Changes to the National Minimum Wage/National Living Wage

Posted by: CJCH Solicitors | 1st March 2017

April 2017: Changes to the National Minimum Wage/National Living Wage

Next month, changes will be made to the National Minimum Wage.  Max Wootton, our employment law trainee, talks us through the changes and what they will mean for employees and employers.

The National Minimum Wage (NMW) is the minimum pay per hour that most workers are entitled to by law. The rate depends on a worker’s age and also if they are an apprentice or not. 

The National Living Wage (NLW) was introduced on 1st April 2016 for all working people aged 25 and over.

coins piled up







The rates of both the NMW and NLW are set to change every April starting with April 2017. 

The rates from 1st April 2017 will be:

·        £7.50 per hour  – 25 years and older

·        £7.05 per hour  – 21-24 years old

·        £5.60 per hour  – 18-20 years old

·        £4.05 per hour  – 16-17 years old

·        £3.50 per hour  – For apprentices under 19 or 19 and aver who are in their firstyear of apprenticeship.

The following people are NOT entitled to the NMW/NLW

·        Self-employed people

·        Volunteers

·        Company directors

·        Family members/people who live in the family home of the employer who undertake household tasks.

Non-payment of the NMW

It is against the law for employers to pay workers less that the National Minimum Wage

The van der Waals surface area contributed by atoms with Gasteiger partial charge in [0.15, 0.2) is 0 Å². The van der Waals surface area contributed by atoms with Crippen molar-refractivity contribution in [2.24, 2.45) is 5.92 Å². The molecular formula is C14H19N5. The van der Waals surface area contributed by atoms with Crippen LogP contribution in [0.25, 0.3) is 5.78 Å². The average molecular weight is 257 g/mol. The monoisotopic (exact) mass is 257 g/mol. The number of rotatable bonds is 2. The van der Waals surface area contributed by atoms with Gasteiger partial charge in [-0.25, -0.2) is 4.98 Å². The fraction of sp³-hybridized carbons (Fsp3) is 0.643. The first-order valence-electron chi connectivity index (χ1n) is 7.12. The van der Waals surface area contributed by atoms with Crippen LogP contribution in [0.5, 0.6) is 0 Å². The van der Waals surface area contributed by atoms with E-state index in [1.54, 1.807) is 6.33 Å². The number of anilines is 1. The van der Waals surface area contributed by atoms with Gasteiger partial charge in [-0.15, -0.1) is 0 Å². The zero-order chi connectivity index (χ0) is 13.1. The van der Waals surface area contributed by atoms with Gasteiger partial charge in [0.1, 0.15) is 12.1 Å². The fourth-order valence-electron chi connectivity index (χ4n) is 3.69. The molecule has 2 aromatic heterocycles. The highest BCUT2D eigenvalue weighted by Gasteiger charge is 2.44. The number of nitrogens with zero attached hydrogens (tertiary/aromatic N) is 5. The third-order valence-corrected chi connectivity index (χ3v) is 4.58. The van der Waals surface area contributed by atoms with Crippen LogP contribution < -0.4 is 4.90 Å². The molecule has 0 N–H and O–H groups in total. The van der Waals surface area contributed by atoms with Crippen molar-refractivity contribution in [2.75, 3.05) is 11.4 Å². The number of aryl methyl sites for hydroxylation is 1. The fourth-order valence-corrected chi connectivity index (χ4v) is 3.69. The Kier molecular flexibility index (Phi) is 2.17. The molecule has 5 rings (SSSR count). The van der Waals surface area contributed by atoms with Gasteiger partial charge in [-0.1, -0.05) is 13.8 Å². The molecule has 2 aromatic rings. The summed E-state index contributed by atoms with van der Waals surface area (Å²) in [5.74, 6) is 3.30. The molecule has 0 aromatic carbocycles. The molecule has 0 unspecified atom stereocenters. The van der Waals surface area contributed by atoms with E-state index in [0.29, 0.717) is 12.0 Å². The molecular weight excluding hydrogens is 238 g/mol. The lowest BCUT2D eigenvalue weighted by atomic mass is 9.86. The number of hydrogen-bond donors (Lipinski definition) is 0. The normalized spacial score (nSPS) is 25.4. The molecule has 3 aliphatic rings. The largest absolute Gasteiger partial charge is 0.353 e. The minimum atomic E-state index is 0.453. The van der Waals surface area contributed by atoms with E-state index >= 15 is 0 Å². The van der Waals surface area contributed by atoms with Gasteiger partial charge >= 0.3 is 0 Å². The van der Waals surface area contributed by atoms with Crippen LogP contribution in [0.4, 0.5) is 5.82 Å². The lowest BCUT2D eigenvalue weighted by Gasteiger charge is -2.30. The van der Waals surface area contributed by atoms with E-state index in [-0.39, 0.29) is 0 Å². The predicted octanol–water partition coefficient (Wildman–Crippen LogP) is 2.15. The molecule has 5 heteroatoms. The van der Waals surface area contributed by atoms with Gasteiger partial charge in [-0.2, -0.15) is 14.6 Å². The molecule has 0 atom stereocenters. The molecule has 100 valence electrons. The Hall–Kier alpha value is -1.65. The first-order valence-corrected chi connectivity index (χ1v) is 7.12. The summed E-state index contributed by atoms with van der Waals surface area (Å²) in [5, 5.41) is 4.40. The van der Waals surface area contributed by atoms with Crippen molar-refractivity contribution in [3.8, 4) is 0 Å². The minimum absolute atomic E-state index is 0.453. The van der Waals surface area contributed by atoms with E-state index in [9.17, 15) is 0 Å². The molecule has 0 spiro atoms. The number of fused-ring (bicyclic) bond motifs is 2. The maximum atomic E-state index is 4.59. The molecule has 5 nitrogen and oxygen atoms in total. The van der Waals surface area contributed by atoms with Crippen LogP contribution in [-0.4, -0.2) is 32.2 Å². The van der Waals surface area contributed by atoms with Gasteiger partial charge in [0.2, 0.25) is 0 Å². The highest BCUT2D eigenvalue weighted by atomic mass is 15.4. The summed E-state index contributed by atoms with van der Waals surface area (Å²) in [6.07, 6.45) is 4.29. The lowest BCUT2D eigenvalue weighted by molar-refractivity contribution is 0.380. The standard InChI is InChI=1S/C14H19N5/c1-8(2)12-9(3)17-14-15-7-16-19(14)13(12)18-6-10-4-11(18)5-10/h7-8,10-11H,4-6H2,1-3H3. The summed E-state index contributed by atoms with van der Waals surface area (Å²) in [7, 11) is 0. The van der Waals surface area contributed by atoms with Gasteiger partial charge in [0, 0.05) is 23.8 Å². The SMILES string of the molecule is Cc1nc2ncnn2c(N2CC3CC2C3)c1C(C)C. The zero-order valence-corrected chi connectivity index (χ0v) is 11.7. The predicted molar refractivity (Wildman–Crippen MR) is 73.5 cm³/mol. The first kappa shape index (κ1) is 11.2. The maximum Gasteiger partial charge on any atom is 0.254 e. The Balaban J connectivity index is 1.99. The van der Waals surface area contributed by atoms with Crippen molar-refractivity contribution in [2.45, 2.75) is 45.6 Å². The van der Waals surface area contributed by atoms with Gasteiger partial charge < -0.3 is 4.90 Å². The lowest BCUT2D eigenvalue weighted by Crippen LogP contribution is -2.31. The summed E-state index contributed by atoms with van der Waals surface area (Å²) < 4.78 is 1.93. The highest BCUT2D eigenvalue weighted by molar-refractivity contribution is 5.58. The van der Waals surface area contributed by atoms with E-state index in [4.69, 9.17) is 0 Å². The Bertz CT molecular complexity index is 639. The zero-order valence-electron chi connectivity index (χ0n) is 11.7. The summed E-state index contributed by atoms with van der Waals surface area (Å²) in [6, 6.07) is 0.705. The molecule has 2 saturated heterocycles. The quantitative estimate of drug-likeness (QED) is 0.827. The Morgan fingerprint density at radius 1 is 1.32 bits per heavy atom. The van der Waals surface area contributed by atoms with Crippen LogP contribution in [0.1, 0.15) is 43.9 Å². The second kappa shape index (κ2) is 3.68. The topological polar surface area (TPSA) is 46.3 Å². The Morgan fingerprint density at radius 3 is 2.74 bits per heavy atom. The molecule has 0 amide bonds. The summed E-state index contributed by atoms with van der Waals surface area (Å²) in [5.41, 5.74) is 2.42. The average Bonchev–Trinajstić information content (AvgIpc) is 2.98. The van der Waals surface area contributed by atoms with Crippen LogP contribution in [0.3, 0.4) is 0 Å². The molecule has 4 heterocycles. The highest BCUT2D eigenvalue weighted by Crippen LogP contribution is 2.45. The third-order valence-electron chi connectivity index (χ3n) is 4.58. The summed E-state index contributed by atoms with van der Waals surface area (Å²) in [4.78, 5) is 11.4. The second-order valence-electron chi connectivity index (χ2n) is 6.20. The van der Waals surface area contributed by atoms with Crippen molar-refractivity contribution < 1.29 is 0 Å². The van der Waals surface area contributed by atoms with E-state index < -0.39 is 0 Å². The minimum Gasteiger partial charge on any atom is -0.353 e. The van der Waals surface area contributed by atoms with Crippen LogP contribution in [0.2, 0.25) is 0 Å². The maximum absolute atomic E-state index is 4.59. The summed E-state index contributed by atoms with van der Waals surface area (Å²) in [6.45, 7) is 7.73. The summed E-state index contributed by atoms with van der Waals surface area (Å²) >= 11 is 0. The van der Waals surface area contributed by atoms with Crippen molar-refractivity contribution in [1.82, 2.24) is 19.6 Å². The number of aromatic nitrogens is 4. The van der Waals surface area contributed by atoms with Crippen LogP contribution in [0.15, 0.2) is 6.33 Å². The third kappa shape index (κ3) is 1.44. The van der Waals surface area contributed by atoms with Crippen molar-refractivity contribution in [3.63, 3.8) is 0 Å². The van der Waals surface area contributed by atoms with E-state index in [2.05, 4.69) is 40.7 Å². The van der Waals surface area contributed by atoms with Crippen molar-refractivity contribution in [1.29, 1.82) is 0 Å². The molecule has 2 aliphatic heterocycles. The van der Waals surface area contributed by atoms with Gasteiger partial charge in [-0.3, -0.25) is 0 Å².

If a worker is not receiving the correct rate from employer they should speak to their employer and try to resolve this. 

A worker can make a complaint to HMRC who will investigate the complaint. If HMRC find that an employer hasn’t paid at least the National Minimum Wage, they can send a notice of arrears plus a penalty for not paying the correct rate of pay to the worker.

Alternatively, if an employer refuses to comply with the NMW, a worker may wish to instruct a solicitor to resolve the situation.


To flip the coin on the side of the employer, the maximum fine for non-payment of NMW is £20,000 per worker. Employers who fail to pay the NMW will also be banned from being a company director for up to 15 years.  

An employer may consider instructing a specialist employment solicitor to advise on worker’s payments and up to date legislation changes, therefore, preventing compliance penalties which may be caused. 

CJCH Solicitors have a vastly experienced employment team who are accustomed to dealing with both workers and employees on matters such as the above.   For assistance with a related matter please contact